Whilst it is possible for the body to develop a sensitivity or intolerance to any food or drink item there are certainly those, which are very common.

Yeast is a fungus, which feeds on sugars. It is used in the baking of products like bread. It may also be found in pastries, biscuits, crackers, cereals, stock cubes and alcohol, such as beer and cider.

When yeast is combined with flour and water, sugars are released. The yeast feeds on this sugar and produces carbon dioxide. It is the carbon dioxide, which makes bread and cakes rise. It is possible to substitute baking soda and an acid in order to produce carbon dioxide and create this rise effect, though your baking may not rise quite as much or you may notice a difference in flavor or texture. You can use lemon juice, buttermilk or a mixture of milk and vinegar as your acid component.

Add equal parts baking soda and lemon juice to equal the amount of yeast required in the recipe. For example use 1 tsp. of baking soda and 1 tsp. of lemon juice if 1 tbsp. of yeast is required. The same applies if using buttermilk or a 50-50 mixture of milk and vinegar. Once all the ingredients are added make sure the mixture goes straight into the oven, no rest time is required.


Yeast contributes B vitamins, phosphorus and iron to recipes, which it is added into.

Replacing key nutrients when eliminating yeast

When eliminating items from the diet whether for the short term when implementing an elimination diet or for the long term, it is important to know alternative items that can be introduced into the diet to maintain nutrient balance. Yeast is in very small quantity within products therefore replacing nutrients is not of such great focus in this case. Below are the richest sources of each nutrient.

B Vitamins

Oats, buckwheat, brown rice, rye, whole wheat, peanuts, mushrooms, soybean flour and soybeans, split peas, pecans, sunflower seeds, lentils, cashews, chickpeas, broccoli, hazelnuts, peppers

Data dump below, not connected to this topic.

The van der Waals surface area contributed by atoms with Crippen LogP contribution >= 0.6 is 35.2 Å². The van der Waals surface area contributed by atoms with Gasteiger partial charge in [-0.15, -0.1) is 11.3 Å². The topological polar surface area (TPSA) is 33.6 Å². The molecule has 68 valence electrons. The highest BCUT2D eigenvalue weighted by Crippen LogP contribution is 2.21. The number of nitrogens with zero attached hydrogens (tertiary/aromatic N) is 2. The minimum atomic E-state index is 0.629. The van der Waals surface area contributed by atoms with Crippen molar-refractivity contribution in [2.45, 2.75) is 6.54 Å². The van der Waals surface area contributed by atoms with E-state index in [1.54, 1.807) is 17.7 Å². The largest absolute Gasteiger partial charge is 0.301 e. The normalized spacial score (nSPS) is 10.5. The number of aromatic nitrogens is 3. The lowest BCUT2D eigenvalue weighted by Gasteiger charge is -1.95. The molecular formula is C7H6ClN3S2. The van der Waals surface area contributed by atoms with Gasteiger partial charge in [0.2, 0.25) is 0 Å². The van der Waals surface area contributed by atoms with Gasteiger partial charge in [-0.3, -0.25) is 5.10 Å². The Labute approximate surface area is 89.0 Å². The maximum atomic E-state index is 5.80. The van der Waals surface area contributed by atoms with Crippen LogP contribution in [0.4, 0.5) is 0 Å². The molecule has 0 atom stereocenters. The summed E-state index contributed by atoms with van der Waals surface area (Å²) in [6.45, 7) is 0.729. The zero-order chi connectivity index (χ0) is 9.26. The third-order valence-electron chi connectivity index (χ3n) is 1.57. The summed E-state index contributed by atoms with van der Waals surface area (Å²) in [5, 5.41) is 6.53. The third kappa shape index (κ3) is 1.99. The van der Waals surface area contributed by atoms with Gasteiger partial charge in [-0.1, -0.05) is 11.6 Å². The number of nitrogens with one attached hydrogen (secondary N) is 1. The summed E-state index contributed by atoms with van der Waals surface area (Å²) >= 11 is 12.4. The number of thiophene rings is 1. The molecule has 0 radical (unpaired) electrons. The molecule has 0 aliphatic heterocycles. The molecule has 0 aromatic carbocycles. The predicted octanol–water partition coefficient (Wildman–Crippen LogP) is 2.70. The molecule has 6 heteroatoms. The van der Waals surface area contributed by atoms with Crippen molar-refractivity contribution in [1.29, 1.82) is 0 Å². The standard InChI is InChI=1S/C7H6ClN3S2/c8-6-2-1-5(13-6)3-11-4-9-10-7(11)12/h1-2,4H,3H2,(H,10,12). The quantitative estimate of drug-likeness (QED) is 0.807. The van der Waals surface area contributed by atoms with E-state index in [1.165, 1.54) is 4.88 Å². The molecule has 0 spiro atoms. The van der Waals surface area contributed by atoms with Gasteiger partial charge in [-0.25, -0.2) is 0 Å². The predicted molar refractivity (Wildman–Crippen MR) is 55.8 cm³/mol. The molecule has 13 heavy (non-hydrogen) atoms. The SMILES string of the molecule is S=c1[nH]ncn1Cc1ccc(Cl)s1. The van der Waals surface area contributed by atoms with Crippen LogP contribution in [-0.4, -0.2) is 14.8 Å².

Oats, whole wheat, rye, pumpkin seeds, sunflower seeds, sesame seeds, chicken liver, oysters, mussels, clams, cashews, pine nuts, hazelnuts, peanuts, almonds, beef, lamb, lentils, white beans, soybeans, kidney beans, chickpeas, lima beans, spinach, Swiss chard, kale, dark chocolate


Oats, brown rice, rye, whole wheat, quinoa, chicken, turkey, pork, liver, sardines, scallops, salmon, mackerel, crab, milk, yogurt, cottage cheese, sunflower seeds, pumpkin seeds, Brazil nuts, pine nuts, almonds, pistachios, cashews

Complementary Alternative Medicine (CAMS)

Our food sensitivity tests are carried out using bioresonance therapy and is categorised under Complementary and Alternative Medicines (CAMs) which covers a wide range of therapies that fall outside mainstream medicine. Tests and related information provided do not make a medical diagnosis nor is it intended to be a substitute for professional medical advice, diagnosis or treatment.

Always seek the advice of your doctor or other qualified health provider if you have a medical condition or with any questions you may have regarding a medical condition and/or medical symptoms.

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We believe that in providing you with your test results and relevant information in each section, your results can form the beginning of a journey, enabling you to make positive changes to your daily diet and environment.